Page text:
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The game of Euchre

By John W. Keller, 1887


Helpful Pointers - CHAPTER 10

Always make a definite agreement, before the game begins, as to the form of Euchre you are to play. This will prevent misunderstandings and discussions after the game begins.

Always pay close attention to the game. It will not only make you a good player, but a desirable one. Nothing is so tedious and annoying as a person at a Euchre table, who never knows what the trump is, whose lead it is, what was led, etc.

In two-handed Euchre, always lead your strongest trumps first until you have taken two tricks. Then if your adversary has not refused your trump suit, and you have a third trump left, hold that trump in your hand, unless it is the best trump out, and lead your strongest lay card. But if your adversary has refused trumps, then continue to lead your trumps as long as they last. For instance, if you have ordered up the trump on the two bowers and the king, and your adversary has followed suit to both your bowers, do not lead the king; for he may have the ace, and in that event would take the trick, gain the lead, and probably euchre you. Lead one of your lay cards, and thus force him to trump. More players have been euchred by attempting to make marches on hands that were good for three tricks, but not for five, than from any other cause. Be content with one sure point, or else you may be euchred in attempting to make two that are uncertain.

In the two-handed game the deal is considered as being equal to a point. Therefore you are reasonably safe in taking up the trump on almost any hand that is not worthless on its face.

In three-handed Euchre, remember that the player who orders up, adopts, or makes the trump has to play against the combined strength of his adversaries. Therefore it requires a practical lone hand to order up, adopt, or make the trump in this form of the game.

In four-handed Euchre, never trump your partner's winning cards. Throw away your poor cards on them.

Ordinarily do not order up a trump unless you are reasonably certain that you can make three tricks. But if the game stands four and four, and you are the eldest or third hand, and in your cards there is no chance of making a more satisfactory trump than the one turned up, order up the trump. For, if the trump should be turned down, you would be just as badly off as before; whereas, if you ordered up the trump, and were euchred, your adversaries would do no more than they would in the event of your allowing them to make the trump.

If you have the position of eldest hand, and hold both bowers and another large trump of the suit turned up by the dealer, and at the same time one or two cards in the same color as the trump suit, pass. For, if the dealer should take up the trump, you can euchre him; and if he should turn it down, you have the first opportunity and a strong hand to make the trump.

When your side has four points, and you are reasonably certain of making one point, always order up.

When you occupy the position of third player, do not order up unless you have a strong hand; for your partner has shown weakness by passing. Besides this, if the trump should be turned down, your partner will have the first chance to make the trump.

Always assist when you are reasonably certain of winning two tricks. When the game is close, and nearly ended, assist on a weaker hand; for the eldest hand has shown weakness by passing.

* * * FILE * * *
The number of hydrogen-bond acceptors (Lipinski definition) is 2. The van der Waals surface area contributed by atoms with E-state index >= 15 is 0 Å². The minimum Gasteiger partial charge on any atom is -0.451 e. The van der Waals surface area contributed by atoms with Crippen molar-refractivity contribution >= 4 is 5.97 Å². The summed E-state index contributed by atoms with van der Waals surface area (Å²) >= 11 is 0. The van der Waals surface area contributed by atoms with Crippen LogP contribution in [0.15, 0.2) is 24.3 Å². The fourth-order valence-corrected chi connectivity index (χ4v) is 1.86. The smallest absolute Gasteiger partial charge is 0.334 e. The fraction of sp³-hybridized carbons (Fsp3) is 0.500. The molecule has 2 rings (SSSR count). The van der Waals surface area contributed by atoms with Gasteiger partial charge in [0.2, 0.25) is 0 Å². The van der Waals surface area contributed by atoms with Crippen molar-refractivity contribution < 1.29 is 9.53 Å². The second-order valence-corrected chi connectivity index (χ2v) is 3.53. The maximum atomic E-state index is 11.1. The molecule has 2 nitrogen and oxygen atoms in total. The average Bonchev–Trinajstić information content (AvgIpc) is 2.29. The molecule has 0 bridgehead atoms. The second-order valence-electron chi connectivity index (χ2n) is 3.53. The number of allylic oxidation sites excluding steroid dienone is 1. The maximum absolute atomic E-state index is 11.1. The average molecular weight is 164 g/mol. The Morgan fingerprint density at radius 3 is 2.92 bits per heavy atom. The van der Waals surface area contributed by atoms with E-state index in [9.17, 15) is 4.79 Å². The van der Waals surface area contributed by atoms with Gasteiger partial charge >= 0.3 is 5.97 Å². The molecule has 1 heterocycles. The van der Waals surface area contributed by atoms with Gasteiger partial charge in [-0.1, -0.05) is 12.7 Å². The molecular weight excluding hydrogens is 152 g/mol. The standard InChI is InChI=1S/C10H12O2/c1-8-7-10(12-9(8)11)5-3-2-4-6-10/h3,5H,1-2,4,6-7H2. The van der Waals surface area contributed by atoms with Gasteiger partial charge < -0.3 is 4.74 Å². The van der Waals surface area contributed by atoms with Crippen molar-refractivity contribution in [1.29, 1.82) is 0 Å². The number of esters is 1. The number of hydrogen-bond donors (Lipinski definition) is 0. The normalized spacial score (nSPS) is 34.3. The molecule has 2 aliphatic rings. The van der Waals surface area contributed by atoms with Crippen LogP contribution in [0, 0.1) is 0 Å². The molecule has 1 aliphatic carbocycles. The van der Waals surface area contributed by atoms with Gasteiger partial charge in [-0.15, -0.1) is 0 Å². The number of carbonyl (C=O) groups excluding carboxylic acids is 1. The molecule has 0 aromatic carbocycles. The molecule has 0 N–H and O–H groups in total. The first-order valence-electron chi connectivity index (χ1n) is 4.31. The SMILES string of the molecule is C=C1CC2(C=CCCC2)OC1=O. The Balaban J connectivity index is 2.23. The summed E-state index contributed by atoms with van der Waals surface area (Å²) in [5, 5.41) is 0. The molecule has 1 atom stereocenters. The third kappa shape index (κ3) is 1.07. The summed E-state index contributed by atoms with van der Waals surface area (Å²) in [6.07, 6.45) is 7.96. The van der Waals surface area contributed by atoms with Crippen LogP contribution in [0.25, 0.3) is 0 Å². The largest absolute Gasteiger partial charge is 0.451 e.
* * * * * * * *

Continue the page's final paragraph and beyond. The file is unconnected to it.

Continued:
Consider. the condition of the game before taking up a trump on anything but a strong hand. If the dealer's side should have four points, and his opponents but one or two, he might turn down the trump without materially injuring his chances of winning the game. But if the reverse were the score, the dealer would be warranted in taking up the trump on a comparatively weak hand. If the game stands four and four, it is better to take up the trump than to give your opponents a chance to make it. But if the game stands three and three, be very careful about taking up the trump; for a euchre would lose you the game.

In making the trump, if you are the eldest hand, always make it next in suit to the card turned down if you can possibly do so, and thereby do justice to your hand. The reason for this is, that both your adversaries have shown weakness in the suit turned up, and therefore it is probable that they have neither bower of the next suit. Of course, if you have a strong hand in a cross suit, play that suit.

If you are the dealer's partner, and have a chance to make the trump, cross the suit from that turned down. For, if the dealer had had either of the bowers of the turned-down suit, he would probably have taken up the trump. Being obviously weak in both the suit he turned down and the next suit, his strength, if he has any, must be in the cross suit.

Ordinarily, if you hold the eldest hand, and a red card is turned down, make the trump red; if it is black, make it black. If you are the dealer's partner, make the trump black when a red card is turned down, and vice versa.

Be careful about making the trump when your adversaries have three points, for a euchre will put them out.

In discarding, put away your odd cards. For instance, if you hold in your hand the ace and seven of hearts and the king of spades, all lay cards, throwaway the king; for there is no certainty of its taking a trick. But the ace guards the seven, and being led might exhaust the heart suit, which would leave the seven good.

If you have three cards to discard from, two of one suit and one of another, discard the single card, so as to give your trumps better scope.

If you have but two cards to discard from, and they are both of the same denomination, but different color, - tens, for example, - retain the one that is the same color as the trump that you are adopting; for it is probable that your adversaries are stronger in the cross suits, and therefore more likely to capture the cross-suit card.

The lead is always important.